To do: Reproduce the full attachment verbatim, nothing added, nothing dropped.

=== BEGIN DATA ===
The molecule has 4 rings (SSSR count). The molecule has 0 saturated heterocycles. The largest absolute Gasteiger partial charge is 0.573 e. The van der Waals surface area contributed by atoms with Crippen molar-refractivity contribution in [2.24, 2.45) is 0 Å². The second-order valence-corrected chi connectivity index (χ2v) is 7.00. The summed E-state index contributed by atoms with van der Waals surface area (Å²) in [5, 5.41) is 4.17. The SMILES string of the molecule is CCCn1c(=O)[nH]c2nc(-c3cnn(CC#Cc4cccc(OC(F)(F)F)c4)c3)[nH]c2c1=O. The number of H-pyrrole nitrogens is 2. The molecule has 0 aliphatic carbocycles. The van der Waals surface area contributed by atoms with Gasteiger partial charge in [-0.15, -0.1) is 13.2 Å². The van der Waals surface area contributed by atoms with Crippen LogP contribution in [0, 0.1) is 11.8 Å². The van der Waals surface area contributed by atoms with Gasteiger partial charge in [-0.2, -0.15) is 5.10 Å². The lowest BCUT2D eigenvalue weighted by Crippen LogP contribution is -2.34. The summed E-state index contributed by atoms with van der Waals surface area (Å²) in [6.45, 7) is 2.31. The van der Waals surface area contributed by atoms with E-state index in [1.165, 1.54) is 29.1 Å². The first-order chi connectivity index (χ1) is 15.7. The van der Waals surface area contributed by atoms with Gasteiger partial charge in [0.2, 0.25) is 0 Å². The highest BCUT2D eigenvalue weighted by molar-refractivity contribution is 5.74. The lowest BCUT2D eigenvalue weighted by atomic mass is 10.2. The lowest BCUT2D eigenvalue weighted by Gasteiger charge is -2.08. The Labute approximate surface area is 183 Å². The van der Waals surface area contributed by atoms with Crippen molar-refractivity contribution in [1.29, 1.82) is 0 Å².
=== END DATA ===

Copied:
The molecule has 4 rings (SSSR count). The molecule has 0 saturated heterocycles. The largest absolute Gasteiger partial charge is 0.573 e. The van der Waals surface area contributed by atoms with Crippen molar-refractivity contribution in [2.24, 2.45) is 0 Å². The second-order valence-corrected chi connectivity index (χ2v) is 7.00. The summed E-state index contributed by atoms with van der Waals surface area (Å²) in [5, 5.41) is 4.17. The SMILES string of the molecule is CCCn1c(=O)[nH]c2nc(-c3cnn(CC#Cc4cccc(OC(F)(F)F)c4)c3)[nH]c2c1=O. The number of H-pyrrole nitrogens is 2. The molecule has 0 aliphatic carbocycles. The van der Waals surface area contributed by atoms with Gasteiger partial charge in [-0.15, -0.1) is 13.2 Å². The van der Waals surface area contributed by atoms with Crippen LogP contribution in [0, 0.1) is 11.8 Å². The van der Waals surface area contributed by atoms with Gasteiger partial charge in [-0.2, -0.15) is 5.10 Å². The lowest BCUT2D eigenvalue weighted by Crippen LogP contribution is -2.34. The summed E-state index contributed by atoms with van der Waals surface area (Å²) in [6.45, 7) is 2.31. The van der Waals surface area contributed by atoms with E-state index in [1.165, 1.54) is 29.1 Å². The first-order chi connectivity index (χ1) is 15.7. The van der Waals surface area contributed by atoms with Gasteiger partial charge in [0.2, 0.25) is 0 Å². The highest BCUT2D eigenvalue weighted by molar-refractivity contribution is 5.74. The lowest BCUT2D eigenvalue weighted by atomic mass is 10.2. The lowest BCUT2D eigenvalue weighted by Gasteiger charge is -2.08. The Labute approximate surface area is 183 Å². The van der Waals surface area contributed by atoms with Crippen molar-refractivity contribution in [1.29, 1.82) is 0 Å².